Through online research, he discovered the Patient-Led Research Collaborative, an international support group of biomedical researchers, policymakers and data analysts who have experienced long COVID. Many have been dismissed by doctors.

But Al-Aly immediately activated his team to conduct multiple studies on long COVID.

“Ziyad was one of the first researchers to take actionable steps based on our experiences as patients,” said Hannah Davis, the group’s co-founder. “He has produced some of the earliest and most comprehensive research on long COVID. Ziyad helped to change clinical care by showing doctors that long COVID is a real condition, not just something in patients’ heads.”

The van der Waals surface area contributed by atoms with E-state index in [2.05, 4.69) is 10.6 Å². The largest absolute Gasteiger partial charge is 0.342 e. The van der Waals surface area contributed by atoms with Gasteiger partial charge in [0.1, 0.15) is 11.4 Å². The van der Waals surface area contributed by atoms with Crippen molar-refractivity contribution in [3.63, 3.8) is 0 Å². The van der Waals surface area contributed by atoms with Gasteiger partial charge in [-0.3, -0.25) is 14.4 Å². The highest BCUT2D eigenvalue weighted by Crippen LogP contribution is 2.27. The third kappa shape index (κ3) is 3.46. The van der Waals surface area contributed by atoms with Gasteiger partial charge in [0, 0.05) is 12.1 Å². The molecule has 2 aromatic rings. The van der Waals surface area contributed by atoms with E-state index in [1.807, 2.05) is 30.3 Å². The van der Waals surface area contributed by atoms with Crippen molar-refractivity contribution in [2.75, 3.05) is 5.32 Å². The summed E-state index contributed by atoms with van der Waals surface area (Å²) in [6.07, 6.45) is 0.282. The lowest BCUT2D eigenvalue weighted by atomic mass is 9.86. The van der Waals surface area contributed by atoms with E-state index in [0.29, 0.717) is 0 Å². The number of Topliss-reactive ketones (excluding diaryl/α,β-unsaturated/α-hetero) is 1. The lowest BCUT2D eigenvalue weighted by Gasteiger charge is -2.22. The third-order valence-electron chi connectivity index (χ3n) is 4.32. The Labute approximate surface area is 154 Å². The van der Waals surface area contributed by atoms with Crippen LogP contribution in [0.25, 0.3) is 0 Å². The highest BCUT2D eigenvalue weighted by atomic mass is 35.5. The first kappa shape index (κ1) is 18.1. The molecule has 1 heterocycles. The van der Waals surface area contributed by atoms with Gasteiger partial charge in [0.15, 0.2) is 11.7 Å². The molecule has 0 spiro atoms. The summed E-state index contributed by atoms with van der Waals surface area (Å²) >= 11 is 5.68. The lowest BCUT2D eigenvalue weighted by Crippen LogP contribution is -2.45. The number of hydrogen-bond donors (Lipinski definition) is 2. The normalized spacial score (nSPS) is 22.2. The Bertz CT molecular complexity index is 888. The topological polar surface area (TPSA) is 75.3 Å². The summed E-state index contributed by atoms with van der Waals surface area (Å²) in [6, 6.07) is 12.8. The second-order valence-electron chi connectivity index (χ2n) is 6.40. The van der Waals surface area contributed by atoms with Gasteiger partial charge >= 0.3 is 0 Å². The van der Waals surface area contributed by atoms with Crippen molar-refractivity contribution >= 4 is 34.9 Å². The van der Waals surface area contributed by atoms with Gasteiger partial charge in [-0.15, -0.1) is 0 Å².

In January 2023, Davis helped publish a study estimating that long COVID affects at least 65 million people worldwide.

At Washington University, Al-Aly has led grand rounds on identifying and treating patients with long COVID. His studies also have influenced the School of Medicine’s Post COVID-19 Clinic, which offers a multidisciplinary approach to caring for long COVID.

“Dr. Al-Aly’s work has been monumental in understanding the clinical manifestations after COVID-19 infections and informing patients to recognize their own symptoms,” said Gayathri Krishnan, MD, an instructor of medicine and a fellow in medical education who leads the Post COVID-19 Clinic. “His findings on long-term brain and heart conditions after COVID-19 have helped us evaluate and better care for our patients.”

Additionally, Al-Aly’s research has served as the foundation for long COVID guidelines issued by the Centers for Disease Control and Prevention and other global government entities.